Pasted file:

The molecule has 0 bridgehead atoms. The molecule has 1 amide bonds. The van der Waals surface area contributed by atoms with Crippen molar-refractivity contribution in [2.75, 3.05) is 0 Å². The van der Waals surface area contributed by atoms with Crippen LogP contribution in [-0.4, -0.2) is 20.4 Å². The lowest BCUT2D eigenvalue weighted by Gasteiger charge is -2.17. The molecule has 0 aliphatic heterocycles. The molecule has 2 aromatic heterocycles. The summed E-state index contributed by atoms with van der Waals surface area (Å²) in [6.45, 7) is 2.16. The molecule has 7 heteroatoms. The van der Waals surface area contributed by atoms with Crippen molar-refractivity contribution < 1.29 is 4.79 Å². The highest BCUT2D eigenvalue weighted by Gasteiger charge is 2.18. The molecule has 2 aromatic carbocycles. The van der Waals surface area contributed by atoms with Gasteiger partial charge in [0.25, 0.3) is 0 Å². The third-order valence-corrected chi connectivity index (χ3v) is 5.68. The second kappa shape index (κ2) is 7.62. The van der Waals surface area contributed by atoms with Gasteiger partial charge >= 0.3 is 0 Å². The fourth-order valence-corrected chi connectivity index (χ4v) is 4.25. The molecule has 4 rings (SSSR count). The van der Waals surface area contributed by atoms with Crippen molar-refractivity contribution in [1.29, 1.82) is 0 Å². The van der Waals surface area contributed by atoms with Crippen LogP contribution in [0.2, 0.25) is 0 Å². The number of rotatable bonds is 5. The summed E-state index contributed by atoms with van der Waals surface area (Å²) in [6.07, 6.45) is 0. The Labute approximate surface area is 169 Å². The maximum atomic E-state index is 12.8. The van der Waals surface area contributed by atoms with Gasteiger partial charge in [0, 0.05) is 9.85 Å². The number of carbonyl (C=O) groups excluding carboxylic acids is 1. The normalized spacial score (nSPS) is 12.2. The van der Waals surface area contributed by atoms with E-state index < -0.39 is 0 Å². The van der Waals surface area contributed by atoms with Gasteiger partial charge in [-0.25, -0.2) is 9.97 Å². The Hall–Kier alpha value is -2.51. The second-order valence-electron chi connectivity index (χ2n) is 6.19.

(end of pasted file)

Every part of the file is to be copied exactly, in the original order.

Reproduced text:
The molecule has 0 bridgehead atoms. The molecule has 1 amide bonds. The van der Waals surface area contributed by atoms with Crippen molar-refractivity contribution in [2.75, 3.05) is 0 Å². The van der Waals surface area contributed by atoms with Crippen LogP contribution in [-0.4, -0.2) is 20.4 Å². The lowest BCUT2D eigenvalue weighted by Gasteiger charge is -2.17. The molecule has 0 aliphatic heterocycles. The molecule has 2 aromatic heterocycles. The summed E-state index contributed by atoms with van der Waals surface area (Å²) in [6.45, 7) is 2.16. The molecule has 7 heteroatoms. The van der Waals surface area contributed by atoms with Crippen molar-refractivity contribution < 1.29 is 4.79 Å². The highest BCUT2D eigenvalue weighted by Gasteiger charge is 2.18. The molecule has 2 aromatic carbocycles. The van der Waals surface area contributed by atoms with Gasteiger partial charge in [0.25, 0.3) is 0 Å². The third-order valence-corrected chi connectivity index (χ3v) is 5.68. The second kappa shape index (κ2) is 7.62. The van der Waals surface area contributed by atoms with Gasteiger partial charge >= 0.3 is 0 Å². The fourth-order valence-corrected chi connectivity index (χ4v) is 4.25. The molecule has 4 rings (SSSR count). The van der Waals surface area contributed by atoms with Crippen molar-refractivity contribution in [1.29, 1.82) is 0 Å². The van der Waals surface area contributed by atoms with Crippen LogP contribution in [0.2, 0.25) is 0 Å². The number of rotatable bonds is 5. The summed E-state index contributed by atoms with van der Waals surface area (Å²) in [6.07, 6.45) is 0. The Labute approximate surface area is 169 Å². The maximum atomic E-state index is 12.8. The van der Waals surface area contributed by atoms with Gasteiger partial charge in [0, 0.05) is 9.85 Å². The number of carbonyl (C=O) groups excluding carboxylic acids is 1. The normalized spacial score (nSPS) is 12.2. The van der Waals surface area contributed by atoms with E-state index < -0.39 is 0 Å². The van der Waals surface area contributed by atoms with Gasteiger partial charge in [-0.25, -0.2) is 9.97 Å². The Hall–Kier alpha value is -2.51. The second-order valence-electron chi connectivity index (χ2n) is 6.19.